In my own mind, I feel like there’s a pulse, where I’ll sort of merge into the place around me and then snap back. Say it’s a nice day, and you’re not really verbalizing to yourself, you’re not really forming opinions in your mind, you’re not doing anything consciously. And then you snap back and you think, “There’s so-and-so, I have to ask them for something; it’s such-and-such o’clock, I have to get in the car and go somewhere.” There are two modes, and I call them the cosmic mode and the robotic mode. It’s almost like sonar—you ping out with the cosmic mode and you pull back with the robotic mode.

The gimmick in The Big Aha is that people get quantum wetware. “Wetware” is already an intriguing word—it’s what’s going on in your body, your DNA, your chemicals. And then make it quantum, so you can consciously control how rapidly you do the oscillations between the cosmic mode and robotic mode. So my characters are party people, they just wedge their minds open to the cosmic, and they’re cosmic all the time. It’s like they’re acidheads, but they’re not taking any drugs. And they can teep each other. And instead of mechanical technology it’s all biological, so instead of a car you have a road spider, and you ride on its back. The animals you create can have quantum wetware as well. You can get in the vibe with them, and make them change their form. And so the world becomes more spacey.

Then, of course, you always need something bad to happen in a novel. It’s always good to have an alien invasion. So there are these things like mouths sticking into our world from another dimension, and they’re eating people. I call it The Big Aha because people always have the dream of getting a Big Aha experience! The big vision beyond the white light. My characters are seeking that. There’s also the Zen idea: “I was looking for enlightenment but it was here all along.” Just for a moment, you feel it—the big aha.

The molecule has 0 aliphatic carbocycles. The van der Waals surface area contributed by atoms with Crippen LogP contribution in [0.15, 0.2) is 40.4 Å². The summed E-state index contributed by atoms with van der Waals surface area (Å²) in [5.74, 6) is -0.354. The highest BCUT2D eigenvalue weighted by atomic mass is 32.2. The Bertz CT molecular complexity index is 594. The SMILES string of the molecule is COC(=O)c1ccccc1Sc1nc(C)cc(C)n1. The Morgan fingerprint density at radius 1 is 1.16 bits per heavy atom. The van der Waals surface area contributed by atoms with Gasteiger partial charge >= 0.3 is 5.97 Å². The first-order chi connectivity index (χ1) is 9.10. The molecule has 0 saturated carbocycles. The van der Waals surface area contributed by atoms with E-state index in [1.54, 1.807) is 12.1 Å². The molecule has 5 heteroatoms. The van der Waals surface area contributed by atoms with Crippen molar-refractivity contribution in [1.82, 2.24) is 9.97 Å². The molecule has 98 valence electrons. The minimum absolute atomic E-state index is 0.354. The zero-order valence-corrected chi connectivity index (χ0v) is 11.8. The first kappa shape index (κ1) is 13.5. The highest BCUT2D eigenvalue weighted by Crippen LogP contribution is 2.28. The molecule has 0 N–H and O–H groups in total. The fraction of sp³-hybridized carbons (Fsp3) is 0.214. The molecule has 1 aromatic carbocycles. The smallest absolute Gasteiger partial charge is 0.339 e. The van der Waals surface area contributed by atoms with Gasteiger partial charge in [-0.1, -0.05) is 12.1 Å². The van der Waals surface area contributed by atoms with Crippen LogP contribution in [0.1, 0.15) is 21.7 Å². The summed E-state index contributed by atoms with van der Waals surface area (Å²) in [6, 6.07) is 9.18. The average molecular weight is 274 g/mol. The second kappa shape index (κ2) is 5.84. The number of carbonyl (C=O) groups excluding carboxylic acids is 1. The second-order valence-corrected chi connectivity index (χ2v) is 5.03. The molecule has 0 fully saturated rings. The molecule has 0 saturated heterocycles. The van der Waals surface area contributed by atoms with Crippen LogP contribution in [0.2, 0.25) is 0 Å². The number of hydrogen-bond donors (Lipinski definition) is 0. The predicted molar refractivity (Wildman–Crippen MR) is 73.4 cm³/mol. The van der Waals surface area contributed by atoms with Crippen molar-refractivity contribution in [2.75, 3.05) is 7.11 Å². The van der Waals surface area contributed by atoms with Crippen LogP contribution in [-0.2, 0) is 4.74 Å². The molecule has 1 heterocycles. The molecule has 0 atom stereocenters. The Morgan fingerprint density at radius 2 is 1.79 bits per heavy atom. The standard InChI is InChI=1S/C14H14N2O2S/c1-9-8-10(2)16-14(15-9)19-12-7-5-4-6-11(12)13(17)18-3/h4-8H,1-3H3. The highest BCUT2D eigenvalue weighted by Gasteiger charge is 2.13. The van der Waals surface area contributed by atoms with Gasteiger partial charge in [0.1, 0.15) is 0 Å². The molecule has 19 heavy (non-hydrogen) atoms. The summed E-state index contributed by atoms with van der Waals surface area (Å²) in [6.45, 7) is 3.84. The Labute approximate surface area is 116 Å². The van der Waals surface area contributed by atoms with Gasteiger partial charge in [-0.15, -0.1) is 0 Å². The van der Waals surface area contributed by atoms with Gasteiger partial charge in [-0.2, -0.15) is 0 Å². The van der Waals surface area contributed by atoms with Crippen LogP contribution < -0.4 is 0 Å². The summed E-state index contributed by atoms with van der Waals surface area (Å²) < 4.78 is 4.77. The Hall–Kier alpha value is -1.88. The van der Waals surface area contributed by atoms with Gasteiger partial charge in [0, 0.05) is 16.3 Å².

At this point [that is, in May, 2013] I’m not sure who’s going to publish The Big Aha . I’m unsure about my chances with publishers. And I’m starting to wonder if they’re worth the months or even years of waiting, and the begging for such meager pay.

I’m putting a little more sex into The Big Aha than I used to do for my Tor books. David Hartwell once said to me, “If you’re talking about the 13-year-old audience, there are some 13-year-olds who are very interested in sex, and some who aren’t. And you can guess which group is the one that reads science fiction.”

Not that The Big Aha is mainly about sex. But maybe it’s hard for me to judge what’s acceptable. Like I’ve been out there so long that I don’t even know what’s supposed to be normal. In any case I’m having a lot of fun with the book.

I like using the classic tropes of SF—I call them the “power chords.” That’s how I thought of cyberpunk, as a way of taking the classic SF things, like alien invasions, telepathy, giant ants, and making them rock a little harder. That’s what I’m doing in The Big Aha.

I’m confident I can publish The Big Aha with Transreal Books. Maybe I’ll do a Kickstarter. We’ll see how it goes. [End of interview material.]

And it went good! The release is soon!